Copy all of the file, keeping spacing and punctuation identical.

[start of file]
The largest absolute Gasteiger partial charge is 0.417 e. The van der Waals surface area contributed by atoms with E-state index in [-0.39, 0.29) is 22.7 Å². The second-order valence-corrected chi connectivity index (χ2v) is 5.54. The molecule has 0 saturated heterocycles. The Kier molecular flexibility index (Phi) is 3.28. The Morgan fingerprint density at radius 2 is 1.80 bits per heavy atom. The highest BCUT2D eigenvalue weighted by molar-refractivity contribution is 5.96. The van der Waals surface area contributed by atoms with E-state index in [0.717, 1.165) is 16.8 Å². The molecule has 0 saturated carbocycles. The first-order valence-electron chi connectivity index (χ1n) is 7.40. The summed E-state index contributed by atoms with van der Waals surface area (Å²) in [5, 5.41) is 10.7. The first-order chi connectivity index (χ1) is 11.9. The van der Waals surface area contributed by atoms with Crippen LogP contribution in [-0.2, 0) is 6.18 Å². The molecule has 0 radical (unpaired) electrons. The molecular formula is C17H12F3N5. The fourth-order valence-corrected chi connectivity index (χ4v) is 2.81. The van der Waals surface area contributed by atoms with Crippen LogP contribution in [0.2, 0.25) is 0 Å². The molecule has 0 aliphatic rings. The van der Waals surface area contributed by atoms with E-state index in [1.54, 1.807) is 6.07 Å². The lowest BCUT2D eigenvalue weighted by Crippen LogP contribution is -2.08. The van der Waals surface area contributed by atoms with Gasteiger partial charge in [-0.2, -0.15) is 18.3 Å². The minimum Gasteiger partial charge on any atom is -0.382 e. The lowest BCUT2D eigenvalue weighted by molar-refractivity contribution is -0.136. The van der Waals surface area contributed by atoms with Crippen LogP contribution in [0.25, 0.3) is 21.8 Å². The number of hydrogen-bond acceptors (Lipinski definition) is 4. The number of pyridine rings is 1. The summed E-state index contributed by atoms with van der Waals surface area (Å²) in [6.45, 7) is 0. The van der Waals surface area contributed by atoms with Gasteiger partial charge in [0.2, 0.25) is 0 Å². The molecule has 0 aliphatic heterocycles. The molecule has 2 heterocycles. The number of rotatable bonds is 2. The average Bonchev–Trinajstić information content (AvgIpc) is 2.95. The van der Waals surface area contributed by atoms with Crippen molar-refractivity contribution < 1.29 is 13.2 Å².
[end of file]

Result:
The largest absolute Gasteiger partial charge is 0.417 e. The van der Waals surface area contributed by atoms with E-state index in [-0.39, 0.29) is 22.7 Å². The second-order valence-corrected chi connectivity index (χ2v) is 5.54. The molecule has 0 saturated heterocycles. The Kier molecular flexibility index (Phi) is 3.28. The Morgan fingerprint density at radius 2 is 1.80 bits per heavy atom. The highest BCUT2D eigenvalue weighted by molar-refractivity contribution is 5.96. The van der Waals surface area contributed by atoms with E-state index in [0.717, 1.165) is 16.8 Å². The molecule has 0 saturated carbocycles. The first-order valence-electron chi connectivity index (χ1n) is 7.40. The summed E-state index contributed by atoms with van der Waals surface area (Å²) in [5, 5.41) is 10.7. The first-order chi connectivity index (χ1) is 11.9. The van der Waals surface area contributed by atoms with Crippen LogP contribution in [-0.2, 0) is 6.18 Å². The molecule has 0 radical (unpaired) electrons. The molecular formula is C17H12F3N5. The fourth-order valence-corrected chi connectivity index (χ4v) is 2.81. The van der Waals surface area contributed by atoms with Crippen LogP contribution in [0.2, 0.25) is 0 Å². The molecule has 0 aliphatic rings. The van der Waals surface area contributed by atoms with E-state index in [1.54, 1.807) is 6.07 Å². The lowest BCUT2D eigenvalue weighted by Crippen LogP contribution is -2.08. The van der Waals surface area contributed by atoms with Gasteiger partial charge in [-0.2, -0.15) is 18.3 Å². The minimum Gasteiger partial charge on any atom is -0.382 e. The lowest BCUT2D eigenvalue weighted by molar-refractivity contribution is -0.136. The van der Waals surface area contributed by atoms with Crippen LogP contribution in [0.25, 0.3) is 21.8 Å². The number of hydrogen-bond acceptors (Lipinski definition) is 4. The number of pyridine rings is 1. The summed E-state index contributed by atoms with van der Waals surface area (Å²) in [6.45, 7) is 0. The van der Waals surface area contributed by atoms with Gasteiger partial charge in [0.2, 0.25) is 0 Å². The molecule has 0 aliphatic heterocycles. The molecule has 2 heterocycles. The number of rotatable bonds is 2. The average Bonchev–Trinajstić information content (AvgIpc) is 2.95. The van der Waals surface area contributed by atoms with Crippen molar-refractivity contribution < 1.29 is 13.2 Å².